Skip to main content

Public Defense of Nevim Borçin on "The Theoretical Underpinnings Of Aristotle's Practical Philosophy"

Friday, November 10, 2023, 4:00 pm – 7:00 pm

The Department of Philosophy cordially invites you to the Public Defense of the PhD Dissertation

Nevim Borcin (PhD candidate, Department of Philosophy)

on "The Theoretical Underpinnings Of Aristotle's Practical Philosophy"


Members of the Defense Committee:

Supervisor: István Bodnár (CEU)

External examiner: Dorothea Frede (University of Hamburg)

Internal Examiner: Cathy Mason (CEU)

Chair: Michael Griffin (CEU)


The defense will be held on Friday, 10 November from 4.00 PM in room A-215



This dissertation argues that when Aristotle constructs his arguments in his ethics (political science more broadly), he sometimes, though not always, appeals to concepts, principles or accounts from his metaphysics, physics, and psychology and thus, his practical philosophy is dependent on his theoretical philosophy to a considerable degree. More specifically I defend the following theses which give rise to four mutually supporting and interlocking essays in four chapters, each of which can also be regarded as an independent contribution to the ongoing debate.

In chapter 1, I examine EN vii 1.1145b2-7, a methodological statement that has widely been taken as the clearest announcement and application of dialectical methodology. I challenge the prevailing interpretation of EN vii 1 and advocate for a deflationary and non-dialectical account which aligns with Aristotle’s scientifically oriented general methodology. I argue that Aristotle’s practical philosophy adheres to a scientific method, as employed in other scientific treatises, which argue from facts and observations rather than endoxa, i.e., reputable opinions, as such.

In chapter 2, I argue that the ergon, i.e., the function, of human beings in the ergon argument at EN i 7 must be construed against a teleological framework of Aristotelian natural science. I demonstrate that the concept of ergon is used in the same sense as it has been argued for in extra-ethical treatises. Furthermore, I defend the following two claims: First, human beings should not be analogized to artificial tools or bodily parts in terms of their ergon. I will propose that Aristotle employs a non-homonymous conception of ergon in the sense of the final cause and the essence of the thing. In this sense, the concept of ergon applies indiscriminately to artificial tools, organic parts, and whole living beings including humans. However, due to their specific natures tools and organic parts possess an other-regarding ergon while whole living beings have a self-regarding ergon. Second, natural teleology, which operates strictly in the case of other living beings, does not determine human beings in the same manner. Human beings require certain internal and external enabling conditions to complete their form.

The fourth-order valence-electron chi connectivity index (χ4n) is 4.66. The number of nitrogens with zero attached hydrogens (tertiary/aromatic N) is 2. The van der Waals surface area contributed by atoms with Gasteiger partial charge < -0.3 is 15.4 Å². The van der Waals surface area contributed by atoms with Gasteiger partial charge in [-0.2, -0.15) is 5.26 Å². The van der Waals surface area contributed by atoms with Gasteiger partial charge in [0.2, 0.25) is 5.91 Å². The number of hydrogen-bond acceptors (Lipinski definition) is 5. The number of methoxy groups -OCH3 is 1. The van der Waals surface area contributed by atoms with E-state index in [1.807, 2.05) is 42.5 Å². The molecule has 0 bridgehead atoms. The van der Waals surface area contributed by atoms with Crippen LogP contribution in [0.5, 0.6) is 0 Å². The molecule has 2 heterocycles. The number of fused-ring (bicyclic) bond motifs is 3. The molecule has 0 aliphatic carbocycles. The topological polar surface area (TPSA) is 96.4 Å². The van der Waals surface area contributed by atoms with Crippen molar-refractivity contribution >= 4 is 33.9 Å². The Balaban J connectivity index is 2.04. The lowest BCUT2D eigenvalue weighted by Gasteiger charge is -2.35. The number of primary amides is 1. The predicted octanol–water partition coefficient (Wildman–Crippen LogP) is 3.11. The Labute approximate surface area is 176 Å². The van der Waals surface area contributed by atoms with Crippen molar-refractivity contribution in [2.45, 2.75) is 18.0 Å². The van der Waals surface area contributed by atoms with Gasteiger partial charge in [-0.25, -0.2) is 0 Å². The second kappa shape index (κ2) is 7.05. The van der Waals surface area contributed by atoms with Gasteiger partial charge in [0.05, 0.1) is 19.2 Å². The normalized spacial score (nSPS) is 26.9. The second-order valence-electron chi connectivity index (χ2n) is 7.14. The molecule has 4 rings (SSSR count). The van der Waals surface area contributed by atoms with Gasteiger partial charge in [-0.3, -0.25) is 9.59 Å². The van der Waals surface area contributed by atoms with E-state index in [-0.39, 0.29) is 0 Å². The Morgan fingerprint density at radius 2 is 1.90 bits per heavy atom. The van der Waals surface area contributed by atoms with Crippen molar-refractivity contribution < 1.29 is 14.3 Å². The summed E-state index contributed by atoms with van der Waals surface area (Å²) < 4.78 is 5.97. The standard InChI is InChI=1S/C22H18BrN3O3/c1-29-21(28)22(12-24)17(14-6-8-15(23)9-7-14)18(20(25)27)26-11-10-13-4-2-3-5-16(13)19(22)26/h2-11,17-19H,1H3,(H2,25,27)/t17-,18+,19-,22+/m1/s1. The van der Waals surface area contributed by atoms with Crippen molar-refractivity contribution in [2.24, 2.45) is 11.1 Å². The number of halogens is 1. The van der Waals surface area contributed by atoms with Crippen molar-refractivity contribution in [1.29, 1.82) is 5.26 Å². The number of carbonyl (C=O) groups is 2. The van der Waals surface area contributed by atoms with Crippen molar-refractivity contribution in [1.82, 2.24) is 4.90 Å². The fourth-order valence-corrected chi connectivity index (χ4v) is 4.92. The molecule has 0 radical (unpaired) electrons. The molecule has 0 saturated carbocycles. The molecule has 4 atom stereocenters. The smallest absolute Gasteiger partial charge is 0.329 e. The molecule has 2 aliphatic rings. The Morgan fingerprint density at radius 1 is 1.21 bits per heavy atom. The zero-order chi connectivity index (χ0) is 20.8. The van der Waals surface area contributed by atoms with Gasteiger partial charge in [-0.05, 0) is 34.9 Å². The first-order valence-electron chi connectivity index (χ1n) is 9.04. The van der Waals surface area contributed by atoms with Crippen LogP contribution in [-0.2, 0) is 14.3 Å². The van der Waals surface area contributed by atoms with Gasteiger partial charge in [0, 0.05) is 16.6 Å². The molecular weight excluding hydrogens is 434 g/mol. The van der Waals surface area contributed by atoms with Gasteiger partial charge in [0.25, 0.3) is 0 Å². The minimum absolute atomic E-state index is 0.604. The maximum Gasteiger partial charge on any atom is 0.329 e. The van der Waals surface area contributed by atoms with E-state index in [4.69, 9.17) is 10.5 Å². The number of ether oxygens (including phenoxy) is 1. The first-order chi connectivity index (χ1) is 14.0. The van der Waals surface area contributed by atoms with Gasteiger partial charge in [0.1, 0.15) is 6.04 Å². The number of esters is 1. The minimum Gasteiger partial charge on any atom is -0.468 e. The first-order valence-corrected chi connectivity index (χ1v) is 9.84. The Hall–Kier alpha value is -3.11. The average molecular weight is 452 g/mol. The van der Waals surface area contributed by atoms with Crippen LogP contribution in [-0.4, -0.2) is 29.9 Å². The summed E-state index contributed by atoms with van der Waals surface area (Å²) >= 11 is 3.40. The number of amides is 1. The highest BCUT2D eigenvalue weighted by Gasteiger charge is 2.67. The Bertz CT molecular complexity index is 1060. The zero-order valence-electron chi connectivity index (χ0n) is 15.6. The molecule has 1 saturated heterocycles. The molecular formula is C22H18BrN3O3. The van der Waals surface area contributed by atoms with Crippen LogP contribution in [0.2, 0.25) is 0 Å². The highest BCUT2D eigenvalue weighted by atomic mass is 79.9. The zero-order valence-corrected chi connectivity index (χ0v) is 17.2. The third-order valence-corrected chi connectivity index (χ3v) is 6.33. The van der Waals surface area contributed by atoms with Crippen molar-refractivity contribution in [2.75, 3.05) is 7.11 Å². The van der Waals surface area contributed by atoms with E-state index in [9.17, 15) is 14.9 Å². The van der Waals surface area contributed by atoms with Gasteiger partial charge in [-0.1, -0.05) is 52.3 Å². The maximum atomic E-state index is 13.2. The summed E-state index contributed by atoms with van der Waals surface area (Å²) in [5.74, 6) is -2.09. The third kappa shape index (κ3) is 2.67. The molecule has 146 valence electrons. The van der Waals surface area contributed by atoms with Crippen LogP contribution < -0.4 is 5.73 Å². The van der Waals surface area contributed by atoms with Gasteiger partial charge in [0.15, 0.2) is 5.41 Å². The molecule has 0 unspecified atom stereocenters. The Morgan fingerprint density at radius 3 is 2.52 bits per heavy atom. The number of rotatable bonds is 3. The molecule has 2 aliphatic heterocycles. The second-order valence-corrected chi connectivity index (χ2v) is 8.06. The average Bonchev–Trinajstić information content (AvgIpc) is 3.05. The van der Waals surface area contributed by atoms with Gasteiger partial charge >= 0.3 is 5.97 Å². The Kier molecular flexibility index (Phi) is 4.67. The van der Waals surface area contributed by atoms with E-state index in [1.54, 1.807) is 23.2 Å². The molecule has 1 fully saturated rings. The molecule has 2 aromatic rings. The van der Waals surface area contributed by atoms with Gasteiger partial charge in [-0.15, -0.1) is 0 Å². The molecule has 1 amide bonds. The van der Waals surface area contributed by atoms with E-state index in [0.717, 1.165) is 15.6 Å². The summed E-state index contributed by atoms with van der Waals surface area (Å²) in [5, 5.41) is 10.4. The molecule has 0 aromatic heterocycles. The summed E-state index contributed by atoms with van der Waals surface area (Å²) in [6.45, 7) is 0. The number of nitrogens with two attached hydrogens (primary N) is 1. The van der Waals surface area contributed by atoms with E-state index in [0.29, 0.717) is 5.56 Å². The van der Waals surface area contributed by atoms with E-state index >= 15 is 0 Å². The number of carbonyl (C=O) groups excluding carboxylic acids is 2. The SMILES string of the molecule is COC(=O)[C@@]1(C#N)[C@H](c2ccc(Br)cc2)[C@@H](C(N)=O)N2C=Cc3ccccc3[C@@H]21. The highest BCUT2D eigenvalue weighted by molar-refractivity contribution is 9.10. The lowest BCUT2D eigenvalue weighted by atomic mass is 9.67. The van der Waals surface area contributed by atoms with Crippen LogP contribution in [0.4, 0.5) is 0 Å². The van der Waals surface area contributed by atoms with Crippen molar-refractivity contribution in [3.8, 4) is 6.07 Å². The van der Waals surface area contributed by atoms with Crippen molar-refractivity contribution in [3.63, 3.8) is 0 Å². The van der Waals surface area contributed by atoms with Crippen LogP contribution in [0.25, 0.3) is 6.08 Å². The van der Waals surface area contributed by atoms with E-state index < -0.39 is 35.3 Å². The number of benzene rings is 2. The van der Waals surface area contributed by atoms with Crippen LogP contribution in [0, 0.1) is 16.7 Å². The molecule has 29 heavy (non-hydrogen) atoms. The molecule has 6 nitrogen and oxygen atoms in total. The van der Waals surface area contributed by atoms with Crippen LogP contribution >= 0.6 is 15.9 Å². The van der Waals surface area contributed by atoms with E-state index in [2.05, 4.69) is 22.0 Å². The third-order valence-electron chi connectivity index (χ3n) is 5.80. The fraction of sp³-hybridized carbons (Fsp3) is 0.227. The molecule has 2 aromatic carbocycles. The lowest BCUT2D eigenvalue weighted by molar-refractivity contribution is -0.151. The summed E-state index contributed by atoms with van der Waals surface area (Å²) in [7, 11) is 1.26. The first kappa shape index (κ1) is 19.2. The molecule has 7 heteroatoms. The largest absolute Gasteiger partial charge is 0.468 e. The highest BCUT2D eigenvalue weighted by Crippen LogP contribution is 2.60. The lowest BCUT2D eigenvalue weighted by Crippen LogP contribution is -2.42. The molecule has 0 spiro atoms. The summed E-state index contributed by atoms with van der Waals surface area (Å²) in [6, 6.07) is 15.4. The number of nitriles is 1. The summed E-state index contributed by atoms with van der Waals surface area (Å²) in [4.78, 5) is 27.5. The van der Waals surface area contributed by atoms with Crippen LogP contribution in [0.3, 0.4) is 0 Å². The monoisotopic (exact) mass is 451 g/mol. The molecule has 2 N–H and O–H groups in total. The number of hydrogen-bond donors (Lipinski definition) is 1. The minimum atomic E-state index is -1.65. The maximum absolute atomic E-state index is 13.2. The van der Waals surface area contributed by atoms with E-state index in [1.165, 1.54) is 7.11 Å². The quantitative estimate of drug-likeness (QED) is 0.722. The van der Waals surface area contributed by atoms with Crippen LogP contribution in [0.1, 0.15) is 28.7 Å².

In chapter 3, I turn to the Protrepticus an early text dedicated to making exhortations to do philosophy. I present arguments for the following claims: First, Aristotle coherently defends the view that while theoretical knowledge is intrinsically valuable and choiceworthy as an end in itself, it also possesses some accidental utility in practical life. Second, Aristotle regards theoretical knowledge of the human end, the human soul, and its parts as a prerequisite for the good person or politician to engage in noble actions and establish good laws. Third, the theoretical knowledge required for the good person or politician must be understood in a non-minimalist sense, meaning it cannot be acquired solely through observation or experience, but rather through engaging in philosophy to a certain extent. Fourth, the non-minimalist requirement for theoretical knowledge in the good person or politician is consistent throughout Aristotle’s later, more mature treatises.

In chapter 4, I address a vexing question in Aristotle’s political science. Aristotle holds the belief that some individuals can be enslaved without injustice based on their nature. The question of how we should interpret the nature that Aristotle attributes to the natural slave is a subject of debate. I argue that what Aristotle calls the natural slave is a legitimate human being who nonetheless possesses an ineliminable rational deficiency. Furthermore, since the so-called natural slaves share the same defining ergon as the rest of human beings, Aristotle’s theory of human nature, which underpins his political science, is not in conflict.